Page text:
Examining formal regionalism projects in the post-Soviet space, this article explores the real impetus behind the repeated attempts at top-down regional integration by post-Soviet élites. According to his findings post-Soviet integration is dominated by four tendencies: the lack of coordination of security and economic policies; the non-implementation of powerless regional initiatives; the increase in cooperation according to the ‘Holy Alliance’ hypothesis; and the increasing bargaining power of business ― which commonly lead to negative consequences for institutional development in the region. The argument is that an efficient supranational competition policy as in the case of the EU could contribute towards liberalisation and de-monopolisation of markets. An additional point suggested by the author is the opportunity to construct European and post-Soviet integration as complementary projects, which could act as a vector for the adoption of European standards. At the same time, A. Libman shows perfectly conscious that “if efficient integration could contribute to getting out of the institutional trap, in order to become efficient, the member countries have to solve their institutional problems.”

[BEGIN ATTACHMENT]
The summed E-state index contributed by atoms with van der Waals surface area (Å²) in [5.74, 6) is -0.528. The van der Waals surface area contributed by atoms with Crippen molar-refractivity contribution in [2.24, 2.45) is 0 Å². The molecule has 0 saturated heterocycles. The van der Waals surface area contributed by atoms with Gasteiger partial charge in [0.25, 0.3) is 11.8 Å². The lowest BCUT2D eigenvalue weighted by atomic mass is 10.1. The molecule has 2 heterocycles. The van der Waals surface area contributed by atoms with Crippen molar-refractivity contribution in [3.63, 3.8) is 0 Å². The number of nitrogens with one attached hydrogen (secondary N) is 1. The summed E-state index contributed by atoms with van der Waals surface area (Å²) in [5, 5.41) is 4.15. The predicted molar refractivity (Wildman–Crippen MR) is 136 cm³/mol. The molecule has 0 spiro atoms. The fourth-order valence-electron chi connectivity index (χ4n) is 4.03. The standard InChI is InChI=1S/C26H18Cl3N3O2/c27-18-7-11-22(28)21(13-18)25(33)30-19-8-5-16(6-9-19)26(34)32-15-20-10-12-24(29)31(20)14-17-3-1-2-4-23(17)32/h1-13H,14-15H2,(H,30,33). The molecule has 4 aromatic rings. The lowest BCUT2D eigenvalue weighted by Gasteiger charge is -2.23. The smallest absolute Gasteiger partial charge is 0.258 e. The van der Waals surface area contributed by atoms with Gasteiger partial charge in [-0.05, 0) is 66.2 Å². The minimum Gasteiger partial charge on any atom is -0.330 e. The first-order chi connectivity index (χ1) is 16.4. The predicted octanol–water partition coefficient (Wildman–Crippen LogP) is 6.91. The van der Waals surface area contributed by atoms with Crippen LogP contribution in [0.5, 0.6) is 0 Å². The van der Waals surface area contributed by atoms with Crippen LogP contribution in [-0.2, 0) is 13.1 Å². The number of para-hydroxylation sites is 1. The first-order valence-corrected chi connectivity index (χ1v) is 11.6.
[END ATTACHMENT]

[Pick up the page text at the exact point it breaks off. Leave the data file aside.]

The Redaction
CER: II-7.1-572